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Vista Workshop: More RAM, More Speed

The Trouble With 32 bit Applications

Even when using a 64 bit version of Windows, the user can never really escape the past. For now, native 64 bit applications are rare, meaning that the majority of programs in use today are still 32 bit versions. In order to be able to execute these applications, Microsoft implemented the Windows-on-Windows 64 bit subsystem, also known as WoW64. In effect, WoW64 is an emulator for 32 bit applications which consists of the three DLL files WoW64.dll, WoW64win.dll and WoW64cpu.dll.

The task manager shows 32 bit applications.

The process explorer also differentiates between 32 bit...

...and 64 bit applications

Because the applications are being run in an emulation environment, it is difficult to judge their performance objectively, but most apps runs slightly slower than in a native 32 bit system. Microsoft claims that especially memory-hungry software may even run faster, but at any rate, the tests showed only marginal performance differences.

Another issue with 32 bit applications is the maximum memory chunk each process is able to address, namely 2 GB. This limit can be adjusted to 4 GB using a few special settings.

Photoshop is only able to use 3 GB, even though the system is equipped with 8 GB.

In the end, this means that even with 8 GB or more of system memory installed, each 32 bit application can only use a maximum of 4 GB. The only recourse these applications have is to page some of their routines that are currently not in use to the hard drive, which is obviously not going to improve performance.

The screenshot above shows that the files are loaded directly into RAM until 3 GB is reached; at that point, Photoshop is forced to write the files to the hard drive. As a result, CPU load also decreases, because the hard drive is much slower than system memory, meaning the CPU is waiting for data.

Native 64 bit applications are ready for the future, and each single process is able to address up to 8 terabytes of memory. Nonetheless, developers will have to update their applications accordingly. Simply re-compiling the 32 bit applications with a 64 bit compiler is not sufficient, as this would result in each process still being limited to 2 GB.

  • anonymous x
    Crazy
    Nice article!
    Reply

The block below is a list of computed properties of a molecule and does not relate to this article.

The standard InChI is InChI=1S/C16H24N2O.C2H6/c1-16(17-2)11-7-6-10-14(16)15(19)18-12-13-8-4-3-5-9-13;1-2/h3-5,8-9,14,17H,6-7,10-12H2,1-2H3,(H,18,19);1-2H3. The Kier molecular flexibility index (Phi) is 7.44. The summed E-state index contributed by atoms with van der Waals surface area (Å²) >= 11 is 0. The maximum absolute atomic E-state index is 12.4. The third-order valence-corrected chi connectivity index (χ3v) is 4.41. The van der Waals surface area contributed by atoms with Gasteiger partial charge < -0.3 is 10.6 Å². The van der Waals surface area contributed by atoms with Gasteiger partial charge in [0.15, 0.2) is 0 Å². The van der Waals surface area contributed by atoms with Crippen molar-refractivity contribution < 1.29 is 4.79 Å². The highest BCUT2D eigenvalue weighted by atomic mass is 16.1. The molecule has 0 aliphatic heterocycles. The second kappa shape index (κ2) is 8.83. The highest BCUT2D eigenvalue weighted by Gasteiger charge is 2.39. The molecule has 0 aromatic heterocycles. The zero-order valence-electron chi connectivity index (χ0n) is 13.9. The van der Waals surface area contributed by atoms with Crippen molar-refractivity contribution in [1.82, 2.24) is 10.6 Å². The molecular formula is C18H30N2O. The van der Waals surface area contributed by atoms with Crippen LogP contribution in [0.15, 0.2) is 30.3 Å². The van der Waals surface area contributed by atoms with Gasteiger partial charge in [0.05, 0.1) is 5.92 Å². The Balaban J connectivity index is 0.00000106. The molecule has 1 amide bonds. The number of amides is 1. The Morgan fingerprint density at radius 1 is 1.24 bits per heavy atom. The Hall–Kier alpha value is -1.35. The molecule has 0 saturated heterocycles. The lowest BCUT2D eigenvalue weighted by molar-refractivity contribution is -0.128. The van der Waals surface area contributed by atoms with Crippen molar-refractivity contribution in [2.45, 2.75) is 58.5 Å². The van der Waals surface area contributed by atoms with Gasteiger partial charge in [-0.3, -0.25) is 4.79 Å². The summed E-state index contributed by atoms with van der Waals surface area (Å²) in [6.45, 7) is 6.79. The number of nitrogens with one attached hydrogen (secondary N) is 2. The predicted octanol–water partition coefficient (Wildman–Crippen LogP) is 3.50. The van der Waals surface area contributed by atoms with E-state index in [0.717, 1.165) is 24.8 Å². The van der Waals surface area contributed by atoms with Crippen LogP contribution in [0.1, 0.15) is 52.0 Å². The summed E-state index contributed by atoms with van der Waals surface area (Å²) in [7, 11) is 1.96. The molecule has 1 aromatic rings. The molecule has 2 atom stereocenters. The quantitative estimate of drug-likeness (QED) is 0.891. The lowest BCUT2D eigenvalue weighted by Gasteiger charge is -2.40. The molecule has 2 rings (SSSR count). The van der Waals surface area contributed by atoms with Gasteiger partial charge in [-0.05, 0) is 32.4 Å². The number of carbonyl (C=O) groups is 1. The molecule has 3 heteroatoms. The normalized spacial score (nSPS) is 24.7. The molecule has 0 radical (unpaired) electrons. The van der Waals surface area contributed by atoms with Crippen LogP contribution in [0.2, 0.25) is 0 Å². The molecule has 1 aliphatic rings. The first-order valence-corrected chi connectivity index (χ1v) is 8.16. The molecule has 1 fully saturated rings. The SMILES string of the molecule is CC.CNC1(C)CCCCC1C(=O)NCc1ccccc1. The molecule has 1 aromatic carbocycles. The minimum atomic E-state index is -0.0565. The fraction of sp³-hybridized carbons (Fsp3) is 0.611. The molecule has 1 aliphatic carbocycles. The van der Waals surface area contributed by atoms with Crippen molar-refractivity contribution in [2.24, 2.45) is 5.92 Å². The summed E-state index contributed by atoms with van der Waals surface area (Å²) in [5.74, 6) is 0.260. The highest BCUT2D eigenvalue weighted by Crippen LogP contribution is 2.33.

• trifler
    We need to see benchmarks comparing Vista with 2MB, 4MB, and 8MB. I can't tell my boss that the new high-end computers should have 8MB without some numbers.
    Reply
  • I think meant GB not MB there Trifler... 8MB of ram is not very much... and a "high-end computer" should have at least 2GB of RAM for a 32-bit system, and is OS dependant for 64-bit systems... vista depends on the ver you use as to how much ram is max.
    I have 1 GB of RAM and am using 80% after a normal boot (plus a few non-essential apps... but they make doing things easier
    Reply
  • SkyPRZ
    There is a "test setup" but not followed by any test but directly by the conclusion.
    Did I miss something?
    Nevertheless I've already built a system with Vista 64 & 8GB ram few weeks ago and wanted the test to comfort decisions I made.
    Reply
  • trifler
    Bleh I meant GB not MB in my earlier comment...
    Reply
  • master9716
    with 2 gigs of ram my 64bit runs ultra fast compared to 32bit , I have 3 hdds quad 6600. it should be the otherway around though . On my laptop with 1.5 gigs vista basic runs prety bad I will reinstall see what happens . We need to see some load time benchmarks !!! eventhough this is an old article
    Reply
  • Darthb0b0
    on page 7, how are you changing the amount of ram a particular app is using? is this only applicable to 64-bit windows, or could you also change this with 32-bit?
    Reply
  • Darthb0b0
    One other thing. on page 5 you say that w/4gb of ram it has no benefit to go to 64 bit due to the larger memory foot print required - essentially eating up the extra memory. The extra system memory used is 757 - 549 = 208. Yet the extra addressable memory gained is 4096 - 3581 = 515. The difference is still a net gain of 307mb of ram. Or am I missing something?

    Also, is the reason that only 3.5GB is available in the 32-bit environment due to the 512mb video card and MMIO? If so, what will happen in a 32 or 64 bit system if you have a video setup with 2gb of video ram? Will you only have 2GB of main memory available?
    Reply
  • Darthb0b0
    One answer found:

    Significant chunks of address space below 4GB (the highest address accessible via 32-bit) get reserved for use by system hardware:

    • BIOS – including ACPI and legacy video support

    • PCI bus including bridges etc.

    • PCI Express support will reserve at least 256MB, up to 768MB depending on graphics card installed memory

    Reply
  • Darthb0b0
    Reply